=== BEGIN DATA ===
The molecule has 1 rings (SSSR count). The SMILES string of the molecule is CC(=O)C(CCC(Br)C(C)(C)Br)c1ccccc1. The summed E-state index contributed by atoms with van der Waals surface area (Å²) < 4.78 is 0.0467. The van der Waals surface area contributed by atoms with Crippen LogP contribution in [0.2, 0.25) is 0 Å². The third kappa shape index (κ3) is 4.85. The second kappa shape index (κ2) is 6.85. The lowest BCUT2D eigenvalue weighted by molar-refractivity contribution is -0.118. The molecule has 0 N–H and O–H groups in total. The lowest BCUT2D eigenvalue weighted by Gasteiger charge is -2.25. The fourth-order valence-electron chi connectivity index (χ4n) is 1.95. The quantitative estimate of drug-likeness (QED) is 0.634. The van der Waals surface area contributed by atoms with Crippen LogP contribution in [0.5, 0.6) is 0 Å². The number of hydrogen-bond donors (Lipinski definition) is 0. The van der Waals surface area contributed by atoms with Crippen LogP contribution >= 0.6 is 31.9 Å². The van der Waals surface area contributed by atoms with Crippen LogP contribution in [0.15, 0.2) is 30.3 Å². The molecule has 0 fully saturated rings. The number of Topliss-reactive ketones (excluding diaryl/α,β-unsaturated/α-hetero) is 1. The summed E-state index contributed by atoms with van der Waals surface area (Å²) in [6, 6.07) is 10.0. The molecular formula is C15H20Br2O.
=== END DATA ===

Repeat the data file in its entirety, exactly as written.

The molecule has 1 rings (SSSR count). The SMILES string of the molecule is CC(=O)C(CCC(Br)C(C)(C)Br)c1ccccc1. The summed E-state index contributed by atoms with van der Waals surface area (Å²) < 4.78 is 0.0467. The van der Waals surface area contributed by atoms with Crippen LogP contribution in [0.2, 0.25) is 0 Å². The third kappa shape index (κ3) is 4.85. The second kappa shape index (κ2) is 6.85. The lowest BCUT2D eigenvalue weighted by molar-refractivity contribution is -0.118. The molecule has 0 N–H and O–H groups in total. The lowest BCUT2D eigenvalue weighted by Gasteiger charge is -2.25. The fourth-order valence-electron chi connectivity index (χ4n) is 1.95. The quantitative estimate of drug-likeness (QED) is 0.634. The van der Waals surface area contributed by atoms with Crippen LogP contribution in [0.5, 0.6) is 0 Å². The number of hydrogen-bond donors (Lipinski definition) is 0. The van der Waals surface area contributed by atoms with Crippen LogP contribution >= 0.6 is 31.9 Å². The van der Waals surface area contributed by atoms with Crippen LogP contribution in [0.15, 0.2) is 30.3 Å². The molecule has 0 fully saturated rings. The number of Topliss-reactive ketones (excluding diaryl/α,β-unsaturated/α-hetero) is 1. The summed E-state index contributed by atoms with van der Waals surface area (Å²) in [6, 6.07) is 10.0. The molecular formula is C15H20Br2O.